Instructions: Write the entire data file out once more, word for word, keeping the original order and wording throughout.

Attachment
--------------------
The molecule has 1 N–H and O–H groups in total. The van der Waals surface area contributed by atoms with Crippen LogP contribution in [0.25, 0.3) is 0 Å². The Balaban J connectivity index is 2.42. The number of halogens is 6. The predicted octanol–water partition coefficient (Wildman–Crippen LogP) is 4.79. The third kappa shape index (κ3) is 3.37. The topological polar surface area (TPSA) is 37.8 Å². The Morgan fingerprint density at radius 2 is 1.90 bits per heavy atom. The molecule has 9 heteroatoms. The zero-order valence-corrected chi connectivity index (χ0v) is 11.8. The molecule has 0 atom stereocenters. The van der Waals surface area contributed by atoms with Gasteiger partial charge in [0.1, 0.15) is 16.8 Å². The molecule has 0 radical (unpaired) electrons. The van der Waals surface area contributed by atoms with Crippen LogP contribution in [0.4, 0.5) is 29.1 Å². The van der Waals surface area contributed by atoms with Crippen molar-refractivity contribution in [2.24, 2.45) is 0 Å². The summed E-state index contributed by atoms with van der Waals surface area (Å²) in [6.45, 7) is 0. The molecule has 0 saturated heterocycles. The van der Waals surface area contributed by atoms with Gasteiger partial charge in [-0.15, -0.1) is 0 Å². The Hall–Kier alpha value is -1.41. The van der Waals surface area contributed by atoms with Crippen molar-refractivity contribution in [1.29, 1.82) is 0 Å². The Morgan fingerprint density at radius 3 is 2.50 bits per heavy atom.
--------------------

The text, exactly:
The molecule has 1 N–H and O–H groups in total. The van der Waals surface area contributed by atoms with Crippen LogP contribution in [0.25, 0.3) is 0 Å². The Balaban J connectivity index is 2.42. The number of halogens is 6. The predicted octanol–water partition coefficient (Wildman–Crippen LogP) is 4.79. The third kappa shape index (κ3) is 3.37. The topological polar surface area (TPSA) is 37.8 Å². The Morgan fingerprint density at radius 2 is 1.90 bits per heavy atom. The molecule has 9 heteroatoms. The zero-order valence-corrected chi connectivity index (χ0v) is 11.8. The molecule has 0 atom stereocenters. The van der Waals surface area contributed by atoms with Gasteiger partial charge in [0.1, 0.15) is 16.8 Å². The molecule has 0 radical (unpaired) electrons. The van der Waals surface area contributed by atoms with Crippen LogP contribution in [0.4, 0.5) is 29.1 Å². The van der Waals surface area contributed by atoms with Crippen molar-refractivity contribution in [2.24, 2.45) is 0 Å². The summed E-state index contributed by atoms with van der Waals surface area (Å²) in [6.45, 7) is 0. The molecule has 0 saturated heterocycles. The van der Waals surface area contributed by atoms with Gasteiger partial charge in [-0.15, -0.1) is 0 Å². The Hall–Kier alpha value is -1.41. The van der Waals surface area contributed by atoms with Crippen molar-refractivity contribution in [1.29, 1.82) is 0 Å². The Morgan fingerprint density at radius 3 is 2.50 bits per heavy atom.